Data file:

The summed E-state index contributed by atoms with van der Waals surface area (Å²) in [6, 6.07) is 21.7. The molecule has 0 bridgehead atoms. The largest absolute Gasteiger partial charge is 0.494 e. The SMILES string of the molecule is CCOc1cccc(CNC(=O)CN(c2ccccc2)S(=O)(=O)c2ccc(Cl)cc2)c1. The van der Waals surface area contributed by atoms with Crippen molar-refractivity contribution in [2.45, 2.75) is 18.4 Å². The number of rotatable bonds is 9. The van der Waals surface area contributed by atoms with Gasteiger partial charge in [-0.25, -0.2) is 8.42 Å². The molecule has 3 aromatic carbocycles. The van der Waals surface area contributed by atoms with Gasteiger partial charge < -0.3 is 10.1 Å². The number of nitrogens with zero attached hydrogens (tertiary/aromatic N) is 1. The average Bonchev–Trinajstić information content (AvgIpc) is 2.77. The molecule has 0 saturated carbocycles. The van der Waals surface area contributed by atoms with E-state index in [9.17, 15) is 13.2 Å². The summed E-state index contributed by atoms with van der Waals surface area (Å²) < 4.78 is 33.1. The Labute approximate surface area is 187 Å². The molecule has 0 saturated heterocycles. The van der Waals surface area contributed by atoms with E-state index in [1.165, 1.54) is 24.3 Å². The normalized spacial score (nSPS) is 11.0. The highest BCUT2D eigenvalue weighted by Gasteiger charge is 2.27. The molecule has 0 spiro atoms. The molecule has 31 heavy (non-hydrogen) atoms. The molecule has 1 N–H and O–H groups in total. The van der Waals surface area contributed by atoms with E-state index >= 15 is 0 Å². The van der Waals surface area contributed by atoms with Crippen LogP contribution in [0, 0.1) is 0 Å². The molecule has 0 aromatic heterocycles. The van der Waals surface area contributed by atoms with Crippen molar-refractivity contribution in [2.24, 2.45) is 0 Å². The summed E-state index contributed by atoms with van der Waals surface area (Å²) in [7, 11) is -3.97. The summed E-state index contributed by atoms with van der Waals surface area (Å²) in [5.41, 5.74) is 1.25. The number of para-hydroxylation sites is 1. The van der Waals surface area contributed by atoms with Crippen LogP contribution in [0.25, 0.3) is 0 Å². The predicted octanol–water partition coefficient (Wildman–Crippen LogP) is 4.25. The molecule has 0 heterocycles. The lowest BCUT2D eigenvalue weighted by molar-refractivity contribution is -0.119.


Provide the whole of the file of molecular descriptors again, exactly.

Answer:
The summed E-state index contributed by atoms with van der Waals surface area (Å²) in [6, 6.07) is 21.7. The molecule has 0 bridgehead atoms. The largest absolute Gasteiger partial charge is 0.494 e. The SMILES string of the molecule is CCOc1cccc(CNC(=O)CN(c2ccccc2)S(=O)(=O)c2ccc(Cl)cc2)c1. The van der Waals surface area contributed by atoms with Crippen molar-refractivity contribution in [2.45, 2.75) is 18.4 Å². The number of rotatable bonds is 9. The van der Waals surface area contributed by atoms with Gasteiger partial charge in [-0.25, -0.2) is 8.42 Å². The molecule has 3 aromatic carbocycles. The van der Waals surface area contributed by atoms with Gasteiger partial charge < -0.3 is 10.1 Å². The number of nitrogens with zero attached hydrogens (tertiary/aromatic N) is 1. The average Bonchev–Trinajstić information content (AvgIpc) is 2.77. The molecule has 0 saturated carbocycles. The van der Waals surface area contributed by atoms with E-state index in [9.17, 15) is 13.2 Å². The summed E-state index contributed by atoms with van der Waals surface area (Å²) < 4.78 is 33.1. The Labute approximate surface area is 187 Å². The molecule has 0 saturated heterocycles. The van der Waals surface area contributed by atoms with E-state index in [1.165, 1.54) is 24.3 Å². The normalized spacial score (nSPS) is 11.0. The highest BCUT2D eigenvalue weighted by Gasteiger charge is 2.27. The molecule has 0 spiro atoms. The molecule has 31 heavy (non-hydrogen) atoms. The molecule has 1 N–H and O–H groups in total. The van der Waals surface area contributed by atoms with E-state index >= 15 is 0 Å². The van der Waals surface area contributed by atoms with Crippen LogP contribution in [0, 0.1) is 0 Å². The molecule has 0 aromatic heterocycles. The van der Waals surface area contributed by atoms with Crippen molar-refractivity contribution in [2.24, 2.45) is 0 Å². The summed E-state index contributed by atoms with van der Waals surface area (Å²) in [7, 11) is -3.97. The summed E-state index contributed by atoms with van der Waals surface area (Å²) in [5.41, 5.74) is 1.25. The number of para-hydroxylation sites is 1. The van der Waals surface area contributed by atoms with Crippen LogP contribution in [0.25, 0.3) is 0 Å². The predicted octanol–water partition coefficient (Wildman–Crippen LogP) is 4.25. The molecule has 0 heterocycles. The lowest BCUT2D eigenvalue weighted by molar-refractivity contribution is -0.119.